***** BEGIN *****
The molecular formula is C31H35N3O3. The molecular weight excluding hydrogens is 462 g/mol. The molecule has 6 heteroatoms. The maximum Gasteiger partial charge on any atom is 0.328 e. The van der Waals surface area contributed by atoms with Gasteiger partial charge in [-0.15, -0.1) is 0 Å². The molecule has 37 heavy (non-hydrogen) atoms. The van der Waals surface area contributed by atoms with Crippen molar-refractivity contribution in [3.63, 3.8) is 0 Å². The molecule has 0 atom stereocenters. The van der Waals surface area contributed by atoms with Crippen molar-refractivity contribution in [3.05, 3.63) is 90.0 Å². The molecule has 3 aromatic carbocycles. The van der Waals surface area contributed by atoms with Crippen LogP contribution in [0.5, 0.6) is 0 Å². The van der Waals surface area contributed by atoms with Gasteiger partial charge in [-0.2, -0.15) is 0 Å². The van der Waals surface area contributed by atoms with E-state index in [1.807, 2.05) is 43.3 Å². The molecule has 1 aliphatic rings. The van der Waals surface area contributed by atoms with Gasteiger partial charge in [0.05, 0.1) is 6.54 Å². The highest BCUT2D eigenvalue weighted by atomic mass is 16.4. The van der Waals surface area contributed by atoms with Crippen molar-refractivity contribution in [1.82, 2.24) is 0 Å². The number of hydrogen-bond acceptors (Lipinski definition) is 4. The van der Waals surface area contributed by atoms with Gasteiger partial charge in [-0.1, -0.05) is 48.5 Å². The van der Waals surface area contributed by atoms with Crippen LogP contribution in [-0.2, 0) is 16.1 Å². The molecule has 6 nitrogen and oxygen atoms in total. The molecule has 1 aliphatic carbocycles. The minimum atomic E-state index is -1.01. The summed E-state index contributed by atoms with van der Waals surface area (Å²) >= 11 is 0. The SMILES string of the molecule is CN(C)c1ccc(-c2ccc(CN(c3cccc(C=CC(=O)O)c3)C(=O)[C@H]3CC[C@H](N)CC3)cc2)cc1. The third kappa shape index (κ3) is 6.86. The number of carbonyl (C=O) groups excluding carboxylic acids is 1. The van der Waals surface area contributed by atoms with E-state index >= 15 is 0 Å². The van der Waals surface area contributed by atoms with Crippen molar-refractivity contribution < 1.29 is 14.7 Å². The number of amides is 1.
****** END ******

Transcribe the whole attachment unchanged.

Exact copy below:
The molecular formula is C31H35N3O3. The molecular weight excluding hydrogens is 462 g/mol. The molecule has 6 heteroatoms. The maximum Gasteiger partial charge on any atom is 0.328 e. The van der Waals surface area contributed by atoms with Gasteiger partial charge in [-0.15, -0.1) is 0 Å². The molecule has 37 heavy (non-hydrogen) atoms. The van der Waals surface area contributed by atoms with Crippen molar-refractivity contribution in [3.63, 3.8) is 0 Å². The molecule has 0 atom stereocenters. The van der Waals surface area contributed by atoms with Crippen molar-refractivity contribution in [3.05, 3.63) is 90.0 Å². The molecule has 3 aromatic carbocycles. The van der Waals surface area contributed by atoms with Crippen LogP contribution in [0.5, 0.6) is 0 Å². The van der Waals surface area contributed by atoms with Gasteiger partial charge in [-0.2, -0.15) is 0 Å². The van der Waals surface area contributed by atoms with E-state index in [1.807, 2.05) is 43.3 Å². The molecule has 1 aliphatic rings. The van der Waals surface area contributed by atoms with Gasteiger partial charge in [0.05, 0.1) is 6.54 Å². The highest BCUT2D eigenvalue weighted by atomic mass is 16.4. The van der Waals surface area contributed by atoms with Crippen molar-refractivity contribution in [1.82, 2.24) is 0 Å². The number of hydrogen-bond acceptors (Lipinski definition) is 4. The van der Waals surface area contributed by atoms with Gasteiger partial charge in [-0.1, -0.05) is 48.5 Å². The van der Waals surface area contributed by atoms with Crippen LogP contribution in [-0.2, 0) is 16.1 Å². The molecule has 6 nitrogen and oxygen atoms in total. The molecule has 1 aliphatic carbocycles. The minimum atomic E-state index is -1.01. The summed E-state index contributed by atoms with van der Waals surface area (Å²) >= 11 is 0. The SMILES string of the molecule is CN(C)c1ccc(-c2ccc(CN(c3cccc(C=CC(=O)O)c3)C(=O)[C@H]3CC[C@H](N)CC3)cc2)cc1. The third kappa shape index (κ3) is 6.86. The number of carbonyl (C=O) groups excluding carboxylic acids is 1. The van der Waals surface area contributed by atoms with E-state index >= 15 is 0 Å². The van der Waals surface area contributed by atoms with Crippen molar-refractivity contribution < 1.29 is 14.7 Å². The number of amides is 1.